Never trust somebody who starts a sentence with ‘the sad truth is’.
Four years ago, friends and I founded a cultural non-profit organisation called Marco Polo Project. A few months ago, after attending an Asia-leadership event full of cynical corporate workers, I posted a rant on my Facebook wall: ‘What does it say about our current intellectual environment that the first question asked about Marco Polo project is typically not ‘what’s your pedagogical model’, ‘who do you publish’ or ‘why did you develop this’ but ‘who funds it’ or ‘how do you make money’?
Somebody replied: ‘The sad truth is, though, that finanical returns/alternative sources of funding are unfortunately essential for making projects (and the pedagogical models they employ) sustainable.’
Irritated, and amused, I replied: ‘That’s the sad truth. The happy truth is – we haven’t really had financial returns in the first four years, and we’ve survived so far – not growing exponentially, but able to do the job, and regularly trial new things.’
People will often present statistical probability based on their own ethical outlook under the veil of ‘truth’, and on that premise, disguise ethical decisions as facts. This is dangerous, and should be resisted.
- We live in a world that encourages us to think of our own existence in statistical form. Yet our lives are strictly personal, and probabilities translate existentially to binary alternatives. To take a radical exemple, if you’re having an operation with a 40% survival outlook, by the end of it, you won’t be 40% alive – you will either be dead, or survive. The fact that expected chances of survival are given to you as 40% may lead your decision to have the operation or not, but does not tell you with any level of certainty what your future will be.
- ‘Sustainable’ is the biggest keyword in social enterprise and non-profit worlds – even in education. Yet who said cultural ventures need to be sustainable? Maybe writing books and making art is not meant to be ‘a sustainable activity’. Based on historical observation, art seems to flourish in times and spaces where there is abundance, and when abundance ebbs, it dies out. For culture to flourish, we need to create situations of abundance. And maybe the ebb is OK.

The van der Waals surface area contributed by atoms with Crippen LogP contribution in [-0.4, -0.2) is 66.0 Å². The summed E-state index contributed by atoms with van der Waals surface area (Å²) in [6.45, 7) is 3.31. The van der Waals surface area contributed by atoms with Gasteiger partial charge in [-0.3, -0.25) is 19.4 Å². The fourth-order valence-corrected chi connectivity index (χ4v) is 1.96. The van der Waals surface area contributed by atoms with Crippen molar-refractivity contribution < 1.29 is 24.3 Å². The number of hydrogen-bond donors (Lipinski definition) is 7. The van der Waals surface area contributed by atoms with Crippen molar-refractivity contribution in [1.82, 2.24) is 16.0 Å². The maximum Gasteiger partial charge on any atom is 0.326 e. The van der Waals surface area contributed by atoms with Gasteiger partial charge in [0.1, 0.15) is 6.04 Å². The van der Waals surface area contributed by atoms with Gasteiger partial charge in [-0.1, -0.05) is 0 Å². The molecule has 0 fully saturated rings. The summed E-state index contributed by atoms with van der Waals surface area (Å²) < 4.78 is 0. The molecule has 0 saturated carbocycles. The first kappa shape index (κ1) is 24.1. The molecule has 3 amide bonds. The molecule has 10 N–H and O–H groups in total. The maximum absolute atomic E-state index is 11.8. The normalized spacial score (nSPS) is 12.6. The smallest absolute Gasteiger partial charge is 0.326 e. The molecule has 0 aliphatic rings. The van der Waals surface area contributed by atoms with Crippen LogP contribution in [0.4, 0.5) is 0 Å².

- That people work for rewards is probably a general truth. Yet what rewards people pursue varies considerably. I did not and do not pursue direct financial rewards through Marco Polo Project. I do seek other types of rewards, and received them. The first was social access – I’ve been invited to join two leadership programs, met with a considerable number of people, and gained their respect. As an educated migrant whose skills and diplomas are non-directly transferable, this is a significant gain. Rather than pay for a degree so that I could run a project, I ran a project so that I am now getting paid to do a degree. The invested cost of running Marco Polo Project was less than a Masters’ in, say, cultural management. The time required arguably identical. The result, I am in a better position to apply for a job in cultural management now. And in the meantime, there’s been a side benefit: I’ve built an organisation, educated language learners, shared Chinese literature, and brought people together.
- Everybody recognises that good timing is part of business acumen. Yet few mention patience as a key business virtue. Timing acumen has two logical consequences – either you develop a venture based on what is most likely to succeed now – or you select your own pace of growth waiting for a time when the environment is ripe. Part of patience includes a capacity to be thrifty, and last longer on the same resources. Let’s think more about these old virtues – thrift, temperance, patience – as essential to business success, especially for social entrepreneurs.
In a heavily mediated world, where online and offline conversations, comments, arguments are omnipresent, we are in a position to set the discourse. The better story-teller may win the game. So let’s reset – it’s not about ‘the sad truth’, but ‘the happy truth’. And no, I’m not interested in your depressed vision.
(Photograph by Bizarria)